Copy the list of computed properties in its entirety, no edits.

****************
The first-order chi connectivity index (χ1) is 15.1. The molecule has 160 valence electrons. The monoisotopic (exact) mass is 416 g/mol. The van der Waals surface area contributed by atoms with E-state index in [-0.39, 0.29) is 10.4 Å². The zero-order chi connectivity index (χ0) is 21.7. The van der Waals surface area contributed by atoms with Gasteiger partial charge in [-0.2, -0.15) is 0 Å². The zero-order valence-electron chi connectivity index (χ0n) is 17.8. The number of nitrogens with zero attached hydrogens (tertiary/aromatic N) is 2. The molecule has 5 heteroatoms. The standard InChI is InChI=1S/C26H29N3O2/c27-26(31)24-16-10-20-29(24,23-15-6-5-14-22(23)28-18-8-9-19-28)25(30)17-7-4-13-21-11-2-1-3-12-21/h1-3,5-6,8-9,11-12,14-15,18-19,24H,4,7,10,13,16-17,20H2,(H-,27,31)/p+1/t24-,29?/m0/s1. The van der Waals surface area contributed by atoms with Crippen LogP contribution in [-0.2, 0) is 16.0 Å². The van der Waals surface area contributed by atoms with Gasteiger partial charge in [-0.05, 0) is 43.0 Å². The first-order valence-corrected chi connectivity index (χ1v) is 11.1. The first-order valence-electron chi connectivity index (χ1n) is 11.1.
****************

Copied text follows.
The first-order chi connectivity index (χ1) is 15.1. The molecule has 160 valence electrons. The monoisotopic (exact) mass is 416 g/mol. The van der Waals surface area contributed by atoms with E-state index in [-0.39, 0.29) is 10.4 Å². The zero-order chi connectivity index (χ0) is 21.7. The van der Waals surface area contributed by atoms with Gasteiger partial charge in [-0.2, -0.15) is 0 Å². The zero-order valence-electron chi connectivity index (χ0n) is 17.8. The number of nitrogens with zero attached hydrogens (tertiary/aromatic N) is 2. The molecule has 5 heteroatoms. The standard InChI is InChI=1S/C26H29N3O2/c27-26(31)24-16-10-20-29(24,23-15-6-5-14-22(23)28-18-8-9-19-28)25(30)17-7-4-13-21-11-2-1-3-12-21/h1-3,5-6,8-9,11-12,14-15,18-19,24H,4,7,10,13,16-17,20H2,(H-,27,31)/p+1/t24-,29?/m0/s1. The van der Waals surface area contributed by atoms with Crippen LogP contribution in [-0.2, 0) is 16.0 Å². The van der Waals surface area contributed by atoms with Gasteiger partial charge in [-0.05, 0) is 43.0 Å². The first-order valence-corrected chi connectivity index (χ1v) is 11.1. The first-order valence-electron chi connectivity index (χ1n) is 11.1.